When it comes to TeleMental Health, E-Counseling, or Tele-Psychology, IAVT offers tremendous advantages for working with those who are in remote areas with limited access to in-person services; those who are home-bound (e.g., those with agoraphobia or a physical disability); those in the LGBT community, who are reluctant to discuss their concerns with local psychotherapists or counselors; those in jails and prisons, where mobility of prisoners and access to care are surmountable problems; and those who need professional services outside usual business hours. Indeed, for some individuals in-person treatment may not be a possibility due to personal, physical, psychological, financial, or cultural issues, and IAVT may be a viable treatment option for them. Additionally, IAVT may prove especially helpful for communicating with in-person treatment clients between treatment sessions (such as in emergency situations and crises) as well as when a client may be away from the local area for a period of time, such as in the case of a business trip or vacation. For those clients who want to, or need to, continue regular contact with their psychotherapist, these technologies may provide the means to do so effectively. Then there are people who simply prefer the distance and control of the setting that is provided by video technologies in comparison to in-person meetings.
From the therapists’ point of view, video-conferencing enables them to work from home or anywhere else where they have a computer, laptop, smartphone, tablet and Internet Access. This is not only cheaper but also allows much more freedom and flexibility.
As with any technology, there are a number of concerns that have been associated with the use of IAVT in Telehealth and TeleMental Health. These issues include:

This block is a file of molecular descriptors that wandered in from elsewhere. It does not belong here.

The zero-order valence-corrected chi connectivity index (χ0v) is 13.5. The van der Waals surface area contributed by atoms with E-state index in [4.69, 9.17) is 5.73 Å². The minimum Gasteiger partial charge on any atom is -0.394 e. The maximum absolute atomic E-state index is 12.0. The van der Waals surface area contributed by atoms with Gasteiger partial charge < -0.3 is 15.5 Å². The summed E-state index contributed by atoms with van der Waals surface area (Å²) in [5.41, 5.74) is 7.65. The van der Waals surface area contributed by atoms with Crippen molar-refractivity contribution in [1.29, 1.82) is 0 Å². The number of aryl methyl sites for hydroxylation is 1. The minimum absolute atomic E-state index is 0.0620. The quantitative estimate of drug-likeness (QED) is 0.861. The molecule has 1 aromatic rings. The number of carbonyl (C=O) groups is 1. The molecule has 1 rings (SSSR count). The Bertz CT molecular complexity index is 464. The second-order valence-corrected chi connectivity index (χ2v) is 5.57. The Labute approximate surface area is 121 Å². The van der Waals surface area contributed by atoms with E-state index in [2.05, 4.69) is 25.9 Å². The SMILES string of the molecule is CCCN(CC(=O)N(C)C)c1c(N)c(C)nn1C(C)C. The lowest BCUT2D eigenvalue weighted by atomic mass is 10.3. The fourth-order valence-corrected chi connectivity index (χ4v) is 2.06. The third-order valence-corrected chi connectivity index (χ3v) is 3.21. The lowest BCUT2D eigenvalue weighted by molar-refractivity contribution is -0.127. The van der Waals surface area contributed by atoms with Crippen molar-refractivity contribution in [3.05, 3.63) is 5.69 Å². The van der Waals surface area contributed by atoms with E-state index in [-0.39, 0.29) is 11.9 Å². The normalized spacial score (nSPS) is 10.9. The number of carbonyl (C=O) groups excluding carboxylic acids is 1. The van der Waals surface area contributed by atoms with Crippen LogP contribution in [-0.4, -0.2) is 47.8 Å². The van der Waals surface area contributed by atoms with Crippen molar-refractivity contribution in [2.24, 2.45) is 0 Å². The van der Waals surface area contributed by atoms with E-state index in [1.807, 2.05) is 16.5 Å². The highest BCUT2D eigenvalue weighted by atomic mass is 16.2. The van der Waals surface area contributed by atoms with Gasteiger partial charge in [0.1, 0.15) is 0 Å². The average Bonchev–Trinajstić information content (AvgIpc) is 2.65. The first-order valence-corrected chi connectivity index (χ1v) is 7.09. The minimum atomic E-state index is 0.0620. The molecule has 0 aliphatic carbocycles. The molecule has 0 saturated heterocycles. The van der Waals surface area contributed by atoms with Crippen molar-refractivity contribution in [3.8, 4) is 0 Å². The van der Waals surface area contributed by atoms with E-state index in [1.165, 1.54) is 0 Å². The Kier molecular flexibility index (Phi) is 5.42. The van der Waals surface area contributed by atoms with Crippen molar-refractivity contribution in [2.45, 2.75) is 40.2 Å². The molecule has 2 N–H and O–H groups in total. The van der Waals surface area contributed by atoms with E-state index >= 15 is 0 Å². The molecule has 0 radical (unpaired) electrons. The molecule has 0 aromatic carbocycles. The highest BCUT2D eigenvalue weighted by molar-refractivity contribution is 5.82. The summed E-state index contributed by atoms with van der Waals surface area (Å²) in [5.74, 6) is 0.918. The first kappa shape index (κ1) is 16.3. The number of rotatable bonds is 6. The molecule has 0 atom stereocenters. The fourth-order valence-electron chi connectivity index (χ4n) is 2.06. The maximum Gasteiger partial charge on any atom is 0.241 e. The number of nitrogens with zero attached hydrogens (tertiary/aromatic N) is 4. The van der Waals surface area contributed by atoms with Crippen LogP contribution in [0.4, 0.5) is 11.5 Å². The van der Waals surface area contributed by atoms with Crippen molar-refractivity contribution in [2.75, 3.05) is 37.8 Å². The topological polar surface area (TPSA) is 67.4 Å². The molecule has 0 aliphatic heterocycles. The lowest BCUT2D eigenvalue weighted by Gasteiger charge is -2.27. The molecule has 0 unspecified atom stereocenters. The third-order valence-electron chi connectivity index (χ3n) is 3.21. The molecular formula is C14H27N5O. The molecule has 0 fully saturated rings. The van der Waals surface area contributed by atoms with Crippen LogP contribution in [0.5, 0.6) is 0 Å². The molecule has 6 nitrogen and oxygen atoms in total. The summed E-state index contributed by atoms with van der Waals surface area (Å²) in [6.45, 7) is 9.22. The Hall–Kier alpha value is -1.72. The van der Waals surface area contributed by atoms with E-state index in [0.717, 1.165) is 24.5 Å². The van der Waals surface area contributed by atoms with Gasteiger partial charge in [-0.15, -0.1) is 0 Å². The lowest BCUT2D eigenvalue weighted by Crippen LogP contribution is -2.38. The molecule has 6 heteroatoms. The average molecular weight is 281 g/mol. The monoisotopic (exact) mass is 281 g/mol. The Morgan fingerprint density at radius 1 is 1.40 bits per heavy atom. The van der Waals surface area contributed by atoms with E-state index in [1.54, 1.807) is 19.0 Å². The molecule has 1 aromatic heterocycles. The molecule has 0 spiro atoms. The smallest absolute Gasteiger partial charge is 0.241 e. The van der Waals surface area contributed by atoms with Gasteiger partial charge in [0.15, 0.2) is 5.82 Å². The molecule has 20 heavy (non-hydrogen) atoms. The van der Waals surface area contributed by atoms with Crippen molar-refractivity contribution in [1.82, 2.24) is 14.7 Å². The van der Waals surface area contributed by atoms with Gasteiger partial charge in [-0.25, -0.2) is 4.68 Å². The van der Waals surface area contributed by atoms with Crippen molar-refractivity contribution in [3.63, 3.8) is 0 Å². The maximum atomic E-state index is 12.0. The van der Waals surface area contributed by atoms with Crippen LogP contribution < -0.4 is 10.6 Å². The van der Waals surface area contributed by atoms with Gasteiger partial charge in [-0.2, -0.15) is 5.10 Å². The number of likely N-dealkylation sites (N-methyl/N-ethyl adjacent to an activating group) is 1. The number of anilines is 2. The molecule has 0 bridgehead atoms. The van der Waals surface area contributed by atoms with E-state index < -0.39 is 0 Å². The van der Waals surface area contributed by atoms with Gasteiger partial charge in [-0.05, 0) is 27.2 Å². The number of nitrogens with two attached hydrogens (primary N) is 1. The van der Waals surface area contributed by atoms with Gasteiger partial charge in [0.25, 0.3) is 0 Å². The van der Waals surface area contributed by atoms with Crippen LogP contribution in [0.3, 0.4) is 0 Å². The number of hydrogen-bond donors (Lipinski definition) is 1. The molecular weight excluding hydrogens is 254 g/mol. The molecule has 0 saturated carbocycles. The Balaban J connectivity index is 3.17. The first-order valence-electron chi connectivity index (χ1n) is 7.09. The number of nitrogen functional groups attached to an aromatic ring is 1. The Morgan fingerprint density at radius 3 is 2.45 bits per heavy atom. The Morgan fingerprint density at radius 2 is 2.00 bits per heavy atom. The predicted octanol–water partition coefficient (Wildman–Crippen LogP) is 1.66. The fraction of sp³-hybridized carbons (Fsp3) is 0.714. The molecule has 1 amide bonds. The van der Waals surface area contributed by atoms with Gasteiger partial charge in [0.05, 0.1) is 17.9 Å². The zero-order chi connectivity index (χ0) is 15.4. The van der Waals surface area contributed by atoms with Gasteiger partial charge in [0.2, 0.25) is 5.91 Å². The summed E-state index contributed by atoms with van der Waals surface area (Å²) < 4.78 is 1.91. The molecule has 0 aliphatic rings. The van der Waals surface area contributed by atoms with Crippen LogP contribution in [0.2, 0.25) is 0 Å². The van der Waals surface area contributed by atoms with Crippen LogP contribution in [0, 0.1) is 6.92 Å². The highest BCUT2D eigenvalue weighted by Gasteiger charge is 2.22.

Confidentiality: Using video-conferencing as part of TeleMental Health, obviously raises a number of concerns around confidentiality. When psychotherapists, counselors and mental health providers use IAVT for treatment, prevention and assessment of mental disorders, concerns with privacy and confidentiality and related issues of encryption, access, storage, etc. are of high importance.
Crossing State Lines and Licensing Issues: Using video-conferencing technologies make it very easy to connect and communicate with people from all over the world. When providing telehealth services, psychotherapists and counselors must make an attempt to verify the location and residence of their clients, which is not always easy to do. When practicing across state lines, the mental health practitioners must find out the requirements of the applicable licensing boards in the jurisdictions where the client is and where the clinician resides and is licensed. Mental health professionals who provide services across state lines must also be familiar with all relevant laws and regulations in the state where the client is receiving the mental health services. Examples include laws relevant to reporting the suspicion of child abuse or neglect, similar laws regarding either the elderly or vulnerable adults, and laws relevant to dangerousness or threats to harm self or others. More information on crossing state lines considerations